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HUMANITARIAN AID. US doctors, dentists, and veterinarians help residents of Honduras's remote mountain villages

THE thunderous roar of the huge United States Army helicopter rolls over the northern Honduran mountainsides, announcing the arrival of the North Americans. Inhabitants of the remote village of Catulaca gather as the machine touches down in a nearby field. Children and adults look on in awe as the blades wind down, until silence prevails. US doctors, nurses, dentists, veterinarians, armed soldiers sent along as guards, and two Honduran translators file out.

The Hondurans come closer. They gather enough courage to touch the foreign machine and meet their visitors. Together the Americans and the villagers unload supplies and carry them to the nearby schoolhouse, which will serve as clinic for the day.

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The Americans are on a peaceful mission of humanitarian aid.

About once a week, these US doctors provide medical aid to various villages, which are selected by the Honduran government. Before the Americans arrive, a local official decides who will get to see the US doctors and dentists. Each villager then receives a card, which will admit him or her to the clinic. The Americans spend just one day in each village, so they are unable to see everyone. The four doctors see about 80 patients each.

After unloading the supplies, villagers line up and wait their turn, sometimes for as long as four hours. Women and children are first, men last. Most of them wear their Sunday best.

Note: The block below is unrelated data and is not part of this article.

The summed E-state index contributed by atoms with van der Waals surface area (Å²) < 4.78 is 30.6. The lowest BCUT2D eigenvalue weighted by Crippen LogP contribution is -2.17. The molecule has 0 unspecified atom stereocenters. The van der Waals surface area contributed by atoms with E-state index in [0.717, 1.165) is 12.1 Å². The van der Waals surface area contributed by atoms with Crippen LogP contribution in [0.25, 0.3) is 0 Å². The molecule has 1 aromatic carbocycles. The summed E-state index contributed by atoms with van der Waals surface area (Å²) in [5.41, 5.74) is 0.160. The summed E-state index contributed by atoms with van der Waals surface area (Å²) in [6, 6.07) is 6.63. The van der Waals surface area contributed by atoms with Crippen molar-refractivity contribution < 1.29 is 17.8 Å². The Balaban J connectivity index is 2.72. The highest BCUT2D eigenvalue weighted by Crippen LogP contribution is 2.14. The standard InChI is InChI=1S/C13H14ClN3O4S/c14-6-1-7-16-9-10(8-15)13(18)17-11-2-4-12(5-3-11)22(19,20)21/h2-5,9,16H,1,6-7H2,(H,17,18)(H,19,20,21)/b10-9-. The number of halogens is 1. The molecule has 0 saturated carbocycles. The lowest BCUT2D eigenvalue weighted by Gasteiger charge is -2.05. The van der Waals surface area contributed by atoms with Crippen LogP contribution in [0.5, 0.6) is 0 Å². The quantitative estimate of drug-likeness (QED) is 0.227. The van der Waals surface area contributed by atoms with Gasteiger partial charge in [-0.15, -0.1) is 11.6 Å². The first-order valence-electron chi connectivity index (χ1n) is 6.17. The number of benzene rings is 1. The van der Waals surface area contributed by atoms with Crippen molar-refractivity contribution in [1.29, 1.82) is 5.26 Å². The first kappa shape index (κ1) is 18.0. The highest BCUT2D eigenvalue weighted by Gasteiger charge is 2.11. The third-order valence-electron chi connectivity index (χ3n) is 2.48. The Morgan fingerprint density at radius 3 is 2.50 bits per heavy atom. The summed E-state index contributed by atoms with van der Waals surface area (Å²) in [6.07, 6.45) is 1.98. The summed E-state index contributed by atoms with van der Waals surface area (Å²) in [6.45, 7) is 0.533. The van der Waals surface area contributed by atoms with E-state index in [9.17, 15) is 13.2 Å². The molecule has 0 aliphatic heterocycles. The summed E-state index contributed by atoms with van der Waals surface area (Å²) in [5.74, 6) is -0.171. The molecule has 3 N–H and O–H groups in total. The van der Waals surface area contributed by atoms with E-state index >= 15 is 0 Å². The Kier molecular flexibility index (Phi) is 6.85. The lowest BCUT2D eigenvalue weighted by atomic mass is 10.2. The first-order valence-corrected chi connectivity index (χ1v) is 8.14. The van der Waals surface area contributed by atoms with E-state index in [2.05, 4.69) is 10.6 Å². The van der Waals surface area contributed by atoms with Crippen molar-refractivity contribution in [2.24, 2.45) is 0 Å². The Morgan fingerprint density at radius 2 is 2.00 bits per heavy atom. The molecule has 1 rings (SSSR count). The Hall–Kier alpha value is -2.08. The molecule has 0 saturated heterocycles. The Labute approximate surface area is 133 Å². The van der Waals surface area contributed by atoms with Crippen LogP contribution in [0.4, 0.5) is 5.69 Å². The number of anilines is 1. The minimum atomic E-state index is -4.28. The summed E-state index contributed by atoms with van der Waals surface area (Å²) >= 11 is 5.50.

In one room, villagers are taught rudiments of sanitation, and how to brush their teeth with their new toothbrushes. The dentists hope regular brushing will counteract the effects of eating too much sugar cane.

Pop music from a large cassette recorder fills the air as the villagers wait for dental care. They appear calm and relaxed. The dentists will each see up to 60 patients who sit in chairs arranged on the grass.

Patients needing further medical care are invited to visit the US Army hospital on Palmerola Air Base -- if they can provide their own transportation. Since Honduras is not officially at war -- unlike neighboring Nicaragua and El Salvador, which are engaged in civil war -- the US doctors have the time to care for civilian patients.

Nearby, two veterinarians tackle the huge task of trying to care for all the village animals -- except the bulls, which cannot be held down long enough for treatment. But protesting dogs, horses, burros, and cows are inspected and treated.

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After the last patients have been seen, the supplies are packed. Hondurans and Americans together grab hold of opposite ends of the crates and load them onto the helicopter.

Despite controversy in both the US and Honduras over keeping US troops in Honduras, the work these men and women perform goes on, creating bonds of friendship and peace. This time, as the powerful blades of the helicopter wind up with a roar, the villagers stand close by without fear. When the big machine finally lifts off they raise their hands together against the wind to wave goodbye. The Americans wave back.

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